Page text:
The medal and the cartoon it inspired. “Just gimme a coupla aspirin,” the grunt tells the medic sitting before a stack of boxed medals. “I already got a Purple Heart.”

Photo by Neil Steinberg

Another juxtaposition is a cartoon about the dangers of the surveillance state, next to his FBI file showing the same cartoon: obviously the work of a subversive.

A history lesson that keeps bumping into current events. So many aspects of Mauldin’s work and career are relevant today, but there’s one that deserves to be highlighted.

Before his work was syndicated to newspapers across America, it was featured in Stars & Stripes, the U.S. military organ with a circulation greater than any civilian newspaper. And given that Mauldin often displayed soldiers as unkempt, filthy, ragged, exhausted, why did the military brass allow him to do it?

Some did want him to either toe the line or stop. Gen. George S. Patton, he of the ivory-handled revolvers, once famously called Mauldin in for a dressing down.

But generals like Supreme Allied Commander Dwight D. Eisenhower knew better. The enlisted men were certainly aware of what their own lives were really like, and it would be encouraging for them to see that truth reflected back at them, in a way they could laugh about it.

Besides, the actual truth was far worse. In the grueling, hand-to-hand, town-to-town fighting in Italy, thousands of American soldiers deserted. Mauldin was both far more real than anything else around, yet tidier than the grim reality, where more American servicemen died of alcohol poisoning than disease.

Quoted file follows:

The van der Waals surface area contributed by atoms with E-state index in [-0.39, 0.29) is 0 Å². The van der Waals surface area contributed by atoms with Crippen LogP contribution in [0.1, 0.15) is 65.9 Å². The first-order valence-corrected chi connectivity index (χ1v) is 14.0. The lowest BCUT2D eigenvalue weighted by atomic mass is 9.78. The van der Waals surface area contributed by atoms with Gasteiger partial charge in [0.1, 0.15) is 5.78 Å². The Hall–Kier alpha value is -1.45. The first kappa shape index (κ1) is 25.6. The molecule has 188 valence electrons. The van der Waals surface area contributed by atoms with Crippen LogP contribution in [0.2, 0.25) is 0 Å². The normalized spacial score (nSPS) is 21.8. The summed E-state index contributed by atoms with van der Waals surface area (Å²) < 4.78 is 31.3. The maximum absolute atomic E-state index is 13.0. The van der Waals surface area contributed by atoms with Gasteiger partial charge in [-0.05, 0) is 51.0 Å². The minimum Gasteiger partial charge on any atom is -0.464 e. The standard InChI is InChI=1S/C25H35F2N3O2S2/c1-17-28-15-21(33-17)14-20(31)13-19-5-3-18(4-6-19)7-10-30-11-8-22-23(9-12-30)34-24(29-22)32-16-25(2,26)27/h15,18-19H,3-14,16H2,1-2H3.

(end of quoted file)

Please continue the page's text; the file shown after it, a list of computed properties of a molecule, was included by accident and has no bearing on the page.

Does that fact make our country look bad? Or does it underline how terrible the situation was? I think the latter. Then I believe, like Bill Mauldin, that facing truth is strength, real strength, no matter what that truth is, particularly when compared with those supposed Americans who condemned themselves to live a lie in the delusion that doing so makes them seem strong.

The notion of speaking grim truth is front and center in the exhibit. An accident?

“It’s intentional,” said Brundage. “He never held back ... If there’s something worth saying, and it’s there, don’t ignore it.”

I can’t begin to jam even a fraction of this fascinating show into a column. But with people poking their heads out and looking for a reason to go somewhere, I’m confident offering the exhibit up as a destination.

I went Friday, the first cultural show that brought me downtown since the Art Institute put on an El Greco exhibit for a week in March 2020, a juxtaposition that would have made Bill Mauldin smile, in his impish, sardonic, self-depreciating way.

Maudlin had no quit in him. The man died in 2003, but it feels natural that his artwork, in this must-see exhibition at the Pritzker Military Museum & Library, would show up to guide and inspire us anew, just when we need it, stiffening our spine during these particularly troubling days in our American experiment.

There is no rush. The show is there for a year, until the spring 2022. But do go. Admission is only $10; $8 for students, teachers and seniors.


More than half a century after they were first published, many of Bill Mauldin’s drawings, such as this from 1969, are sadly current.

Provided photo.